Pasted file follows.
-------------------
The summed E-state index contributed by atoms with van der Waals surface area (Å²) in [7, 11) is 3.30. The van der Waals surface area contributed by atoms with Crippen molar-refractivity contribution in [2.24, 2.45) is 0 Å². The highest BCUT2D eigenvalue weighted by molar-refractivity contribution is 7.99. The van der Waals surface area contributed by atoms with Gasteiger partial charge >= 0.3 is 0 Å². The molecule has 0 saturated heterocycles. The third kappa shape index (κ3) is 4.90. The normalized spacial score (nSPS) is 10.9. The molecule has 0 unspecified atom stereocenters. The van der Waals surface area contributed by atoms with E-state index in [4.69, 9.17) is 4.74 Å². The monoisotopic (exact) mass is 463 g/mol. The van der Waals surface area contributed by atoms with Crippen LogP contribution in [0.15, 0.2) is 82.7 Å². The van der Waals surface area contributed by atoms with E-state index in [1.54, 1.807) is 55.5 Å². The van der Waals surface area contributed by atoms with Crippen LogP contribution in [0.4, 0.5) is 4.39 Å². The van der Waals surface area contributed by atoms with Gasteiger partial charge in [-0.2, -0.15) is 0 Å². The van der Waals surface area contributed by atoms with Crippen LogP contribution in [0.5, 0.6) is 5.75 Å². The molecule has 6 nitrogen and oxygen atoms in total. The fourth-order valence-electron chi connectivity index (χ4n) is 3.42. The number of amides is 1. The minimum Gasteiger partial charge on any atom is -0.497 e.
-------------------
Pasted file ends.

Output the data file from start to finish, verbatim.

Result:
The summed E-state index contributed by atoms with van der Waals surface area (Å²) in [7, 11) is 3.30. The van der Waals surface area contributed by atoms with Crippen molar-refractivity contribution in [2.24, 2.45) is 0 Å². The highest BCUT2D eigenvalue weighted by molar-refractivity contribution is 7.99. The van der Waals surface area contributed by atoms with Gasteiger partial charge >= 0.3 is 0 Å². The molecule has 0 saturated heterocycles. The third kappa shape index (κ3) is 4.90. The normalized spacial score (nSPS) is 10.9. The molecule has 0 unspecified atom stereocenters. The van der Waals surface area contributed by atoms with E-state index in [4.69, 9.17) is 4.74 Å². The monoisotopic (exact) mass is 463 g/mol. The van der Waals surface area contributed by atoms with Crippen LogP contribution in [0.15, 0.2) is 82.7 Å². The van der Waals surface area contributed by atoms with E-state index in [1.54, 1.807) is 55.5 Å². The van der Waals surface area contributed by atoms with Crippen LogP contribution in [0.4, 0.5) is 4.39 Å². The van der Waals surface area contributed by atoms with Gasteiger partial charge in [-0.2, -0.15) is 0 Å². The van der Waals surface area contributed by atoms with Crippen LogP contribution in [0.5, 0.6) is 5.75 Å². The molecule has 6 nitrogen and oxygen atoms in total. The fourth-order valence-electron chi connectivity index (χ4n) is 3.42. The number of amides is 1. The minimum Gasteiger partial charge on any atom is -0.497 e.